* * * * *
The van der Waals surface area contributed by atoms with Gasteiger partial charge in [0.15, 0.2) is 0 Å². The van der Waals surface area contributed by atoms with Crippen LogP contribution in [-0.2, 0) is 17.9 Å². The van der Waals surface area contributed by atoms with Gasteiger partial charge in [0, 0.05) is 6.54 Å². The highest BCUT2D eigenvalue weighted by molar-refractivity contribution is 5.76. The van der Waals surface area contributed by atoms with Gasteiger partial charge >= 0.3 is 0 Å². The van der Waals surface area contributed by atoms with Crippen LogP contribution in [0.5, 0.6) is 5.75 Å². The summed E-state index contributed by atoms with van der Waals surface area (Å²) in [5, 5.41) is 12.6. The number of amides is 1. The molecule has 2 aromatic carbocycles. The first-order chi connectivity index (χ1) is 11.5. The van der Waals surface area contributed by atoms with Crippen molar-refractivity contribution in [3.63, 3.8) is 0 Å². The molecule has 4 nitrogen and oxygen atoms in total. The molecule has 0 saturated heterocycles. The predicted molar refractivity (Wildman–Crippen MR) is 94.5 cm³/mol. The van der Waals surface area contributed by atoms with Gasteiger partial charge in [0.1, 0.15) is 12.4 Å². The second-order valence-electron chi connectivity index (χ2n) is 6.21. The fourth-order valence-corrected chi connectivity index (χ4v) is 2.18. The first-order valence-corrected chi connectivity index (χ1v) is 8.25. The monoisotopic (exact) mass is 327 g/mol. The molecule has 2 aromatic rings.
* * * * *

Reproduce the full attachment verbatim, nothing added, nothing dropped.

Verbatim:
The van der Waals surface area contributed by atoms with Gasteiger partial charge in [0.15, 0.2) is 0 Å². The van der Waals surface area contributed by atoms with Crippen LogP contribution in [-0.2, 0) is 17.9 Å². The van der Waals surface area contributed by atoms with Gasteiger partial charge in [0, 0.05) is 6.54 Å². The highest BCUT2D eigenvalue weighted by molar-refractivity contribution is 5.76. The van der Waals surface area contributed by atoms with Gasteiger partial charge >= 0.3 is 0 Å². The van der Waals surface area contributed by atoms with Crippen LogP contribution in [0.5, 0.6) is 5.75 Å². The summed E-state index contributed by atoms with van der Waals surface area (Å²) in [5, 5.41) is 12.6. The number of amides is 1. The molecule has 2 aromatic carbocycles. The first-order chi connectivity index (χ1) is 11.5. The van der Waals surface area contributed by atoms with Crippen molar-refractivity contribution in [3.63, 3.8) is 0 Å². The molecule has 4 nitrogen and oxygen atoms in total. The molecule has 0 saturated heterocycles. The predicted molar refractivity (Wildman–Crippen MR) is 94.5 cm³/mol. The van der Waals surface area contributed by atoms with Gasteiger partial charge in [0.1, 0.15) is 12.4 Å². The second-order valence-electron chi connectivity index (χ2n) is 6.21. The fourth-order valence-corrected chi connectivity index (χ4v) is 2.18. The first-order valence-corrected chi connectivity index (χ1v) is 8.25. The monoisotopic (exact) mass is 327 g/mol. The molecule has 2 aromatic rings.